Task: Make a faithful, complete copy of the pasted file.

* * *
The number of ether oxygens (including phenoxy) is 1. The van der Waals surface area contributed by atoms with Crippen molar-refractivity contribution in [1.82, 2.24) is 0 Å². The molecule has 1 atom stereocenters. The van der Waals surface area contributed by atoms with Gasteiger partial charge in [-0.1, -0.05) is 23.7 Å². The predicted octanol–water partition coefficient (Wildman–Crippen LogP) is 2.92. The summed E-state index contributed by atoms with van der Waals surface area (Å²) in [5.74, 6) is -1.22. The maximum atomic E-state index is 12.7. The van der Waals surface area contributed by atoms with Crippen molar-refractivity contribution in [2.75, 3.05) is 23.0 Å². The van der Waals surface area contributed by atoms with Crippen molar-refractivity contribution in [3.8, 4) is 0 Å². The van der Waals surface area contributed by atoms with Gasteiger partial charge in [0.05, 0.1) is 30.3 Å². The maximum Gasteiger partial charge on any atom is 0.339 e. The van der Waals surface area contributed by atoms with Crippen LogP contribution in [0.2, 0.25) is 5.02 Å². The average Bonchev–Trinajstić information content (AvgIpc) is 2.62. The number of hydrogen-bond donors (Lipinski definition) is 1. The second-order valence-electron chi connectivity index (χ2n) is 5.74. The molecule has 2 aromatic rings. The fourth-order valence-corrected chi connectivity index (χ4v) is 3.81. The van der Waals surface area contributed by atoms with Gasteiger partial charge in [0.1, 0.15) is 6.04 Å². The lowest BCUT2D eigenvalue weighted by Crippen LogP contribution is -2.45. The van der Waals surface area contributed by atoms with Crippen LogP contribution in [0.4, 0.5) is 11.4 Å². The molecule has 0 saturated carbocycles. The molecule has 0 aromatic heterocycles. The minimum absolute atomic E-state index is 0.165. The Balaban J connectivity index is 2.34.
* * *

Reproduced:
The number of ether oxygens (including phenoxy) is 1. The van der Waals surface area contributed by atoms with Crippen molar-refractivity contribution in [1.82, 2.24) is 0 Å². The molecule has 1 atom stereocenters. The van der Waals surface area contributed by atoms with Gasteiger partial charge in [-0.1, -0.05) is 23.7 Å². The predicted octanol–water partition coefficient (Wildman–Crippen LogP) is 2.92. The summed E-state index contributed by atoms with van der Waals surface area (Å²) in [5.74, 6) is -1.22. The maximum atomic E-state index is 12.7. The van der Waals surface area contributed by atoms with Crippen molar-refractivity contribution in [2.75, 3.05) is 23.0 Å². The van der Waals surface area contributed by atoms with Crippen molar-refractivity contribution in [3.8, 4) is 0 Å². The van der Waals surface area contributed by atoms with Gasteiger partial charge in [0.05, 0.1) is 30.3 Å². The maximum Gasteiger partial charge on any atom is 0.339 e. The van der Waals surface area contributed by atoms with Crippen LogP contribution in [0.2, 0.25) is 5.02 Å². The average Bonchev–Trinajstić information content (AvgIpc) is 2.62. The number of hydrogen-bond donors (Lipinski definition) is 1. The second-order valence-electron chi connectivity index (χ2n) is 5.74. The molecule has 2 aromatic rings. The fourth-order valence-corrected chi connectivity index (χ4v) is 3.81. The van der Waals surface area contributed by atoms with Gasteiger partial charge in [0.1, 0.15) is 6.04 Å². The lowest BCUT2D eigenvalue weighted by Crippen LogP contribution is -2.45. The van der Waals surface area contributed by atoms with Crippen LogP contribution in [0.4, 0.5) is 11.4 Å². The molecule has 0 saturated carbocycles. The molecule has 0 aromatic heterocycles. The minimum absolute atomic E-state index is 0.165. The Balaban J connectivity index is 2.34.